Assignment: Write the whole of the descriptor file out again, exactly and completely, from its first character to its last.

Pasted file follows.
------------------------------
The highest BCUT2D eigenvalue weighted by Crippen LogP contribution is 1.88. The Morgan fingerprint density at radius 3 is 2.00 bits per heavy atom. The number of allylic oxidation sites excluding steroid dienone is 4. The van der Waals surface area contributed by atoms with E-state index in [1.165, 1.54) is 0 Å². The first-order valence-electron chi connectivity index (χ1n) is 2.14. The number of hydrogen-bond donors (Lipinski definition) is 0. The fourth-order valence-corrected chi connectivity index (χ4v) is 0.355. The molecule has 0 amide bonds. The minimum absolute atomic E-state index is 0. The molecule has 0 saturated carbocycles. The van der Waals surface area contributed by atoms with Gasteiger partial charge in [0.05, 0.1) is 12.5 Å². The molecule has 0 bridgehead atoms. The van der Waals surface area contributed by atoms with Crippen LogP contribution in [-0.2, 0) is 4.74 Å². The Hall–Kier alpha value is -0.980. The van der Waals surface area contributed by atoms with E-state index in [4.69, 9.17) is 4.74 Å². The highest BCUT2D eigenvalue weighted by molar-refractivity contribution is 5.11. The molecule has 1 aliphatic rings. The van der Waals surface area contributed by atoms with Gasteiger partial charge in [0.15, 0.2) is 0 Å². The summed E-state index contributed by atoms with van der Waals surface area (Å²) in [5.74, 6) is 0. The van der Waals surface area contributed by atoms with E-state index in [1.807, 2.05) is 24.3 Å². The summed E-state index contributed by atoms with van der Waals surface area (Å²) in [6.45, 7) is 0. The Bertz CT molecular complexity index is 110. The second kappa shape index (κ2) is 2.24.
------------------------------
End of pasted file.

The highest BCUT2D eigenvalue weighted by Crippen LogP contribution is 1.88. The Morgan fingerprint density at radius 3 is 2.00 bits per heavy atom. The number of allylic oxidation sites excluding steroid dienone is 4. The van der Waals surface area contributed by atoms with E-state index in [1.165, 1.54) is 0 Å². The first-order valence-electron chi connectivity index (χ1n) is 2.14. The number of hydrogen-bond donors (Lipinski definition) is 0. The fourth-order valence-corrected chi connectivity index (χ4v) is 0.355. The molecule has 0 amide bonds. The minimum absolute atomic E-state index is 0. The molecule has 0 saturated carbocycles. The van der Waals surface area contributed by atoms with Gasteiger partial charge in [0.05, 0.1) is 12.5 Å². The molecule has 0 bridgehead atoms. The van der Waals surface area contributed by atoms with Crippen LogP contribution in [-0.2, 0) is 4.74 Å². The Hall–Kier alpha value is -0.980. The van der Waals surface area contributed by atoms with E-state index in [4.69, 9.17) is 4.74 Å². The highest BCUT2D eigenvalue weighted by molar-refractivity contribution is 5.11. The molecule has 1 aliphatic rings. The van der Waals surface area contributed by atoms with Gasteiger partial charge in [0.15, 0.2) is 0 Å². The summed E-state index contributed by atoms with van der Waals surface area (Å²) in [5.74, 6) is 0. The van der Waals surface area contributed by atoms with E-state index in [1.807, 2.05) is 24.3 Å². The summed E-state index contributed by atoms with van der Waals surface area (Å²) in [6.45, 7) is 0. The Bertz CT molecular complexity index is 110. The second kappa shape index (κ2) is 2.24.